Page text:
Like the reporters at Lighthouse, those covering MiDAS in Michigan, and many of us here at The Markup, EPIC’s staff has primarily used public records requests to try to pull back the curtain on government algorithms. Every U.S. state and many national governments (including the U.S.’s) have a freedom of information or open records law that allows the public to request documentation of government business. It’s an amazing system and the backbone of a lot of investigative journalism. But when it comes to getting information about algorithms that governments have hired private companies to build, freedom of information laws are falling short. Lighthouse’s success is a notable exception, and it took a long time.
EPIC’s Ben Winters and Tom McBrien said that many government agencies they made information requests to about Pondera simply never responded (which is illegal). Some agencies that did respond gave EPIC copies of their contracts with Pondera, which listed specific deliverables like validation tests of the fraud-detection system. But when EPIC subsequently requested the results of those tests, the agencies “stonewalled or there was pushback to say that’s proprietary or confidential” information, McBrien said.
In my own reporting, I’m regularly turned away by agencies claiming trade secret exemptions.
Despite their extensive public records work, EPIC, and by extension the rest of us, still don’t know all the input variables that cities and states feed into Pondera’s Fraudcaster system. We don’t know how exactly Fraudcaster calculates risk or what decisions humans made about how those predictions should be used.
Winters and McBrien didn’t even ask agencies for Pondera’s code or training data—pillars of that holy trinity of algorithmic fairness—and I don’t either in most cases. At least in the U.S., government agencies and public records appeals bodies have held that the most detailed but vital information about privately built algorithms are shielded from public view, even when those algorithms were created for the sole purpose of performing a core government function.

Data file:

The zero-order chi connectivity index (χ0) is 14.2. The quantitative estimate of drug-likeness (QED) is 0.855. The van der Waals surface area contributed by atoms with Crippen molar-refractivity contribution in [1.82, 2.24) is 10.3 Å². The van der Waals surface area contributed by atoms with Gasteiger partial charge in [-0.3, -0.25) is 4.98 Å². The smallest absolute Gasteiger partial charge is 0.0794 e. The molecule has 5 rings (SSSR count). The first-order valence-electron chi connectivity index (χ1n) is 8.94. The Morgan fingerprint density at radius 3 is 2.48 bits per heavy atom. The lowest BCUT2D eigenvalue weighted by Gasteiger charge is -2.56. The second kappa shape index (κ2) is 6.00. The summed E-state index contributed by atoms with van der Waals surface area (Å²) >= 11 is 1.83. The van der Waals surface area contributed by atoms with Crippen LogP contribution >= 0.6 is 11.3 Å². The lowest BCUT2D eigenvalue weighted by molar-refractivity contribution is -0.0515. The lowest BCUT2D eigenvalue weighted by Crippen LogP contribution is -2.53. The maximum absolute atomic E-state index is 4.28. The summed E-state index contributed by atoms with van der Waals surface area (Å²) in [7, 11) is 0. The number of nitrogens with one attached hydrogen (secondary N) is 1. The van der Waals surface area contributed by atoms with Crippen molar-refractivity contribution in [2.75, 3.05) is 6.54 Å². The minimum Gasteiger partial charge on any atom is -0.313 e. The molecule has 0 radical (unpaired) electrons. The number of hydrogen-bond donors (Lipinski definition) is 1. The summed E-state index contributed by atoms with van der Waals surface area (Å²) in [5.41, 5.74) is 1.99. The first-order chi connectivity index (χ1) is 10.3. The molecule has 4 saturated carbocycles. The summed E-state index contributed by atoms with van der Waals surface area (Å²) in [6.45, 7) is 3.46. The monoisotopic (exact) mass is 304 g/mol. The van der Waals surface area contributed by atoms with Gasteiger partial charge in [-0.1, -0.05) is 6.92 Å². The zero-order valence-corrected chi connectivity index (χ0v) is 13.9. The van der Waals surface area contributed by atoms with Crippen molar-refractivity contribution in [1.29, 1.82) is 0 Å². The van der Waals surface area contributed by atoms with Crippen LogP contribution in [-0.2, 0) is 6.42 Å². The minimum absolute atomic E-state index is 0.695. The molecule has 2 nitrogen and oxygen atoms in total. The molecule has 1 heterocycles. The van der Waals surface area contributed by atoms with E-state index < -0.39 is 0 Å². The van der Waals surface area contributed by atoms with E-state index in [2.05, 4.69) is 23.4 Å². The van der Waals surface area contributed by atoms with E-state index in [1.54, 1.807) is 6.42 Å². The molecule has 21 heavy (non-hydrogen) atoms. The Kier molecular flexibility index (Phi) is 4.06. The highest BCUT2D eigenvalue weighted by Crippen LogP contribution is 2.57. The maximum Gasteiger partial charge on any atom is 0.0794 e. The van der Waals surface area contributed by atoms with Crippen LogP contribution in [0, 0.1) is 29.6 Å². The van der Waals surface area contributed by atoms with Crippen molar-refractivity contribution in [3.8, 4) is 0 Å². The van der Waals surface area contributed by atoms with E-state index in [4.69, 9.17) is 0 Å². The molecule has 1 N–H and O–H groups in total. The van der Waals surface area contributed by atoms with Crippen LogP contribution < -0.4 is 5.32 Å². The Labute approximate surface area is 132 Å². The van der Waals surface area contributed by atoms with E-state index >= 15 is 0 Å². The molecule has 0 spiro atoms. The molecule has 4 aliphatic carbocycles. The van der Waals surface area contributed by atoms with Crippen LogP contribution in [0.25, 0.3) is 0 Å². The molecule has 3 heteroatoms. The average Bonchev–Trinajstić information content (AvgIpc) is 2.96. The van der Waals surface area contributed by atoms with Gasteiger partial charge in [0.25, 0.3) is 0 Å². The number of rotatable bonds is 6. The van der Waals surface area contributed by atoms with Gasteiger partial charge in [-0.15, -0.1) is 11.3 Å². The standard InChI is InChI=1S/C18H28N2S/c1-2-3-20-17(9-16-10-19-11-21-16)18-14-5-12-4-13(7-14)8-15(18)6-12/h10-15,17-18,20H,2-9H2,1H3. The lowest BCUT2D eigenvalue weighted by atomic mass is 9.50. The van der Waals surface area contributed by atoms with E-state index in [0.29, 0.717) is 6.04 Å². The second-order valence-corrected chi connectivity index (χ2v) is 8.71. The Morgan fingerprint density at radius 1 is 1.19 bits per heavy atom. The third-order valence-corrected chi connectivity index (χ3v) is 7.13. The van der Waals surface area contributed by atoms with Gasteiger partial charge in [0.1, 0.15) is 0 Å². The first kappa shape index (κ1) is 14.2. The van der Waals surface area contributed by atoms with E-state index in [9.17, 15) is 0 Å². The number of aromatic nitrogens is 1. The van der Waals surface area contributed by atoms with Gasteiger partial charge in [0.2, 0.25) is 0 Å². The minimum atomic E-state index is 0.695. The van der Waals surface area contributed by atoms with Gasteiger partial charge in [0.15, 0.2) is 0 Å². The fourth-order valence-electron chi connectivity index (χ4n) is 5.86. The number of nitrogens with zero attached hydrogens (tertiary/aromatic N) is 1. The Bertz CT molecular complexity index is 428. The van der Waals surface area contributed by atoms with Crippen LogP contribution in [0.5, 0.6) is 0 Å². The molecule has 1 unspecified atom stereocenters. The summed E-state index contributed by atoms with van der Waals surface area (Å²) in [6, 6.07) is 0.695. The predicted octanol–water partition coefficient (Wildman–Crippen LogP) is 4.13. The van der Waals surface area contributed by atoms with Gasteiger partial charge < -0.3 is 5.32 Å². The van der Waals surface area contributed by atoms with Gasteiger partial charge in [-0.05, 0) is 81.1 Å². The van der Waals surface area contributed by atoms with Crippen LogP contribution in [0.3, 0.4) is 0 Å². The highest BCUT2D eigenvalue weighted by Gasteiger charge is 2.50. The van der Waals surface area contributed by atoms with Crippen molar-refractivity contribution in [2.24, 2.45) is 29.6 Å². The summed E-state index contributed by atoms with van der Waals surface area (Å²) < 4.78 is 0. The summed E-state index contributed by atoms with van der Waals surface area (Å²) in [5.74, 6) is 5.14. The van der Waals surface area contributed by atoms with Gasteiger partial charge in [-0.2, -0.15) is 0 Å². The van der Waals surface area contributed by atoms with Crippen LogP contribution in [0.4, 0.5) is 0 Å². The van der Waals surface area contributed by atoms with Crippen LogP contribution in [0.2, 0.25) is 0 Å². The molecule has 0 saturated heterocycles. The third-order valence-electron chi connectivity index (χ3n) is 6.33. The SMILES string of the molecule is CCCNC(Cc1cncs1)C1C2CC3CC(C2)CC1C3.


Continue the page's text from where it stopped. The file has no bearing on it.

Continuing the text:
In all honesty, this column has been a 1,500-word subtweet about several government agencies and benefits-fraud-detection companies that—at least for the time being—will remain nameless. Suffice it to say, I’ve been trying to learn more about a particular algorithm used to detect fraud in several government benefits programs—and not getting nearly as far as I’d like. Sometimes you get the holy trinity, sometimes you get pages of this:
But this topic has implications that go well beyond my own challenges as a reporter. This particular kind of public-private partnership and the opacity and stonewalling it creates threatens the due process rights of tens of thousands of people.
There isn’t going to be a journalistic exposé for every fraud-detection algorithm out there. And even if there were, the information isn’t getting to the people who need it fast enough.
As Bloch-Wehba told me, “The big question is not ultimately ‘How do we know what’s happening.’ It’s ‘How do we know it before it’s too late.’ ”
Thanks for reading,